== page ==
As to the "False Peace" of Nostradamus’s predictions, although the brief period between the suppression of Monmouth’s Rebellion in 1685 and the so called "Glorious Revolution" of 1688, which would lead to the outbreak of hostilities in Ireland and would eventually culminate in the crushing defeat of the Catholic army of James and his supporters by William of Orange at the Battle of the Boyne in 1690, could rightly be described as a "False Peace", so too could the years between the previously referred to accession of King James I and the outbreak of the Civil Wars in 1642. The wars between Crown and Parliament and the eventual establishment of a limited monarchy were in effect an extension of the religious wars of the sixteenth and early seventeenth centuries: the most bloody of which would break out on the Continent in November 1620 after Princess Elizabeth’s brief installation, together with her husband, as King and Queen of Bohemia. Indeed, the interregnum between the sixteenth century revolts of Sir Thomas Wyatt and the previous Catholic Rising known as the "The Pilgrimage of Grace", which would eventually give rise to "The Rising of the North" and the "Great Rebellion" of the following century, could well and truly be described as a "False Peace"; especially when it is considered that the Eighty Years War in the Netherlands, which had begun in 1568 and would not effectively come to an end until 1648, raged pretty much continuously from the Age of Elizabeth Tudor right the way through until the eve of Charles Stuart’s trial and execution in early 1649.
To be fair to Geoffrey Ashe however, confirmation of certain aspects of his own previously set out theories can be found in the second two lines of this, the twenty second quatrain of the sixth century of Nostradamus’s "Prophecies", unfortunately ommitted by Ashe himself in his introduction to Mary Caine’s "The Glastonbury Zodiac: Key to the Mysteries of Britain". For, in it, we do actually find a hidden reference to the "Glorious Revolution" and the accession of William and Mary.
"La barque alors deviendra scismatique,
Liberte faincte sera au corne & cry…"
"The ship at this time will become schismatical,
A feigned liberty shall be with hue & cry…"
The reference to "the ship" or "barque" in the third line of the quatrain almost certainly refers to the secret family rivalries of the Herberts, variously Earls of Pembroke, Earls of Powis, Earls of Torrington and Barons Herbert of Chirbury. Arthur Herbert, son of Sir Edward Herbert, Attorney General to King Charles I, and a near relative of William Herbert Earl of Pembroke and Huntingdon, had been elevated to the peerage as Baron Torbay & Earl of Torrington in 1689; following the accession of King William III whose Dutch fleet he had commanded at "The Revolution". Originally in the service of King Charles II, whose fleet he had likewise commanded in successful naval operations at Tangier and Algiers, Herbert had gone into exile in Holland following his dismissal by King James II. The cause of the circumstances respecting Torrington’s rift with the last of the Stuart Kings of England appears to have been due to the latter’s preferment of Lord Dartmouth over himself. A seventeenth century predecessor to Nelson, James’s loss, for failing to heed the advice of others well placed to know that the reputation "he had gained with the people in England, and his skill in sea affairs, made it necessary to endeavour to keep him in good temper" (13) turned out to be William’s gain when the new king came to cross the Channel with his army in the November of 1688.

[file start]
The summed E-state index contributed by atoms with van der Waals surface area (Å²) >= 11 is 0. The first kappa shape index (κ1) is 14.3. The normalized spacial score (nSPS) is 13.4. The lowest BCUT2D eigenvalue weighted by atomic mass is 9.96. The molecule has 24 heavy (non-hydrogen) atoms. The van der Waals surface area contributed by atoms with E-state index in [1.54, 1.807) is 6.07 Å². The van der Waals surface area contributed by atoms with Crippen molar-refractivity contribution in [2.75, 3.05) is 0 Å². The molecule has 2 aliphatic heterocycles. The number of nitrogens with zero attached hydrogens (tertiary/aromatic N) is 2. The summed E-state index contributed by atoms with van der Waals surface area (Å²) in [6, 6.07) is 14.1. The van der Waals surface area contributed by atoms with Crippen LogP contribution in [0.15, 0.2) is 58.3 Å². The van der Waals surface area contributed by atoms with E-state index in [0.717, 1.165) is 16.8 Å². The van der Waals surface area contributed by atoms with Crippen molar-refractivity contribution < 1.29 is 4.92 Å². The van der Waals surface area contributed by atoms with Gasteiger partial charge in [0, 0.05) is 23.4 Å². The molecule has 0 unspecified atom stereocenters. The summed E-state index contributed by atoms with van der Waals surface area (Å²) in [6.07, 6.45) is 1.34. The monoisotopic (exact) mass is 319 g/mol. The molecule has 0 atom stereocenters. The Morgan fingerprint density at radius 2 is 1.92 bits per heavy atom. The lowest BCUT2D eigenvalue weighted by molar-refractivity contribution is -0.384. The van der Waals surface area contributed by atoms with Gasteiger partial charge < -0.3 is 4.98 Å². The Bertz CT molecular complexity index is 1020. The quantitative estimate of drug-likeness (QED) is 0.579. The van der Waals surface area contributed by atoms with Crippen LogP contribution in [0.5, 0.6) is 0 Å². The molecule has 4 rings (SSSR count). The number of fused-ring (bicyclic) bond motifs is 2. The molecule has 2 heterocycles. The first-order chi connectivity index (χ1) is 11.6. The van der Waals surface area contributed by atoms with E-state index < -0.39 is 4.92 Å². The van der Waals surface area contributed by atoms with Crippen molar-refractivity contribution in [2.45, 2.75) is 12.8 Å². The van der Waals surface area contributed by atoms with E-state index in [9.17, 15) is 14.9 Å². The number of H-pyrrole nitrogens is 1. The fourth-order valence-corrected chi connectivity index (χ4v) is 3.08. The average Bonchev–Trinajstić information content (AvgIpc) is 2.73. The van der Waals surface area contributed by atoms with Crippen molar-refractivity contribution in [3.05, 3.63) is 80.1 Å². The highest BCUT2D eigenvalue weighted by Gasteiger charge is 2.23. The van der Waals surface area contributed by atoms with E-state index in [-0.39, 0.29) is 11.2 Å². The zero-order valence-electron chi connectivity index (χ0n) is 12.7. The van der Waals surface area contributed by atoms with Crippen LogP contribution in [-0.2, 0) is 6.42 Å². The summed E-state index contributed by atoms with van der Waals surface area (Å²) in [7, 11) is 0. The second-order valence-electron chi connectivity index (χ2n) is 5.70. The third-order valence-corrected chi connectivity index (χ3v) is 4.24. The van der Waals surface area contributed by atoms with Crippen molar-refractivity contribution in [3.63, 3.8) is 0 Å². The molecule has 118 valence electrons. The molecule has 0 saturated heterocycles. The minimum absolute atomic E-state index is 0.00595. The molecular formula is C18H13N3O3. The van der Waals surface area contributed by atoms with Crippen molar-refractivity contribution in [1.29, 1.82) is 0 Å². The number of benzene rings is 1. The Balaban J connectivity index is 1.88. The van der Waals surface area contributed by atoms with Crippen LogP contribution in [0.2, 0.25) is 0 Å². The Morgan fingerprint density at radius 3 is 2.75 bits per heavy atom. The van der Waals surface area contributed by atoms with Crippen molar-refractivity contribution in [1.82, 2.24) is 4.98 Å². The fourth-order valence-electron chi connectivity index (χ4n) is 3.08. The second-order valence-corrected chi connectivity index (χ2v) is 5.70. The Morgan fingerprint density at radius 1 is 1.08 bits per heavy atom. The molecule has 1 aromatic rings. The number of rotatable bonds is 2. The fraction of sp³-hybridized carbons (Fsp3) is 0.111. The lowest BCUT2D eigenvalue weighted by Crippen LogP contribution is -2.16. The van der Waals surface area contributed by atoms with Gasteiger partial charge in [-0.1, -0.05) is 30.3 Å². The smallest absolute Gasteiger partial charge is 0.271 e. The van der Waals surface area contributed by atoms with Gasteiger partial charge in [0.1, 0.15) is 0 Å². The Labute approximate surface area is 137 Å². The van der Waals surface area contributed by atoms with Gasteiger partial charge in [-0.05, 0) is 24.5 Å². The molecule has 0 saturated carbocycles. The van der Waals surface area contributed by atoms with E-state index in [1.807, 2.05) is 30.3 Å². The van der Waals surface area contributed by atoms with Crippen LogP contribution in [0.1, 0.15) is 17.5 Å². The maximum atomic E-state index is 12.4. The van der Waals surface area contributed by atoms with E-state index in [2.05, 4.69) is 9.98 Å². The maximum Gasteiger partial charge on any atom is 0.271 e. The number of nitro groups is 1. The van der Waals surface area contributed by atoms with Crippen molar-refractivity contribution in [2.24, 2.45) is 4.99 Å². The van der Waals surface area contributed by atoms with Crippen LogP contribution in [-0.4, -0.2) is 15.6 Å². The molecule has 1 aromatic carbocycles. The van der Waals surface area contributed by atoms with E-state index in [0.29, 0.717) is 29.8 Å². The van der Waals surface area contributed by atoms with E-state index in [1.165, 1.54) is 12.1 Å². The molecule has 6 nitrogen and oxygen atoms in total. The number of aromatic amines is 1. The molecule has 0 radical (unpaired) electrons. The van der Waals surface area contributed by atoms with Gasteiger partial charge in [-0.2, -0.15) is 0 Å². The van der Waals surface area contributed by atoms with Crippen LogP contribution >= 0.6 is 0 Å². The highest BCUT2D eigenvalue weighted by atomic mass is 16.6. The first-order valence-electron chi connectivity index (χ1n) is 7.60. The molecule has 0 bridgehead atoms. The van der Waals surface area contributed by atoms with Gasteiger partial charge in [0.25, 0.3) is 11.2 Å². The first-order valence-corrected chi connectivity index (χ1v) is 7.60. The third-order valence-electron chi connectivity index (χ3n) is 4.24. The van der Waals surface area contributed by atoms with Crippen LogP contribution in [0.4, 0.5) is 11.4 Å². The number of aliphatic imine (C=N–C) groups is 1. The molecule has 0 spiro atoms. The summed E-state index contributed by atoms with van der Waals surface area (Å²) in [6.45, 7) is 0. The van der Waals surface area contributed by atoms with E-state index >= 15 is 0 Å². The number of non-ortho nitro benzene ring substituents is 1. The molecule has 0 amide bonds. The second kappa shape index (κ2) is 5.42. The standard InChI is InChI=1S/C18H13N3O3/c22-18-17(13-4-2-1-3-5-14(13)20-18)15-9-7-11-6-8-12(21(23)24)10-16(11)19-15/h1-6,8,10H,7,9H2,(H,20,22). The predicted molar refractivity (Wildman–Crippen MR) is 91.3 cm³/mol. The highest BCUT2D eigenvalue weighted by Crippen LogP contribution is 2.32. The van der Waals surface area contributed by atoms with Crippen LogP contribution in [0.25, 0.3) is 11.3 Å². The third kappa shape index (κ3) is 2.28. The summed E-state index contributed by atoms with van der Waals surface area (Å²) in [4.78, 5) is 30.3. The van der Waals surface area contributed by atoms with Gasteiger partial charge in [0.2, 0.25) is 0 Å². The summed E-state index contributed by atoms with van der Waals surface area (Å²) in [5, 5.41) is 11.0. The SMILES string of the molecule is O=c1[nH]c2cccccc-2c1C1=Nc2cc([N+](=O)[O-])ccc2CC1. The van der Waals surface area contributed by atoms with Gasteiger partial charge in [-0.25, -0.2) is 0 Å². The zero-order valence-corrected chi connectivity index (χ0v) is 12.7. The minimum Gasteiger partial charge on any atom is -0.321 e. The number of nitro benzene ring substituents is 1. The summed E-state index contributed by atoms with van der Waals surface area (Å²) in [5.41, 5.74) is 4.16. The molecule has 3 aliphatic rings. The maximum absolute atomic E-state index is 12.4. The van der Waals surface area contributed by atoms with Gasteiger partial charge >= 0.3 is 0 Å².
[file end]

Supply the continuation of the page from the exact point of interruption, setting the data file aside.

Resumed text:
In spite of his abilities as an Admiral, however, Torrington had found himself subjected to a court martial in 1690; due to his alleged misconduct during a naval engagement with a larger French fleet off Beechy Head; a matter through which he was to be subjected "to considerable reprehension, deprivation of his command and committal to the Tower"(14). And, all this in spite of the fact that he had "fought most gallantly against a superior force", though "not achieving a victory". "He was" however "eventually…..acquitted, but never again employed."(15). Torrington’s unfortunate fall from grace is documented in the pages of Delarivier Manley’s "The New Atalantis", an early eighteenth century roman a clef written in the style of the French chronique scandaleuse; where his downfall is attributed to a loss of bellicosious ardour as a result of his wanton sexual liasons; as represented by Venus, goddess of love, disarming Mars, god of war; a popular use of imagery in contemporary French literature of the same genre.
Torrington’s relative and successor as the Tory Lord High Admiral between 1708 and 1709 was Thomas Herbert, 8th Earl of Pembroke (1656-1733), represented in the same tract by Manley as "some great good man"; thus illustrating her own Tory sympathies. The "schism" alluded to by Nostradamus is most certainly a reference to the rivalry between the Whig and Tory factions in Parliament, as well as the inter-family rivalries within the Admiralty. Torrington had been the man responsible for establishing the "feigned liberty" of the powerful Whig Grandees; themselves the brunt of Manley’s subtle political satire, whilst his relative and successor as "Lord High Admiral" belonged to the opposing Tory faction; several of whom had refused to subscribe to the oath of allegiance to William of Orange. Amongst these was the first Duke of Beaufort, and it is therefore no coincidence then that Volume One of "The New Atalantis" opens with the following dedication: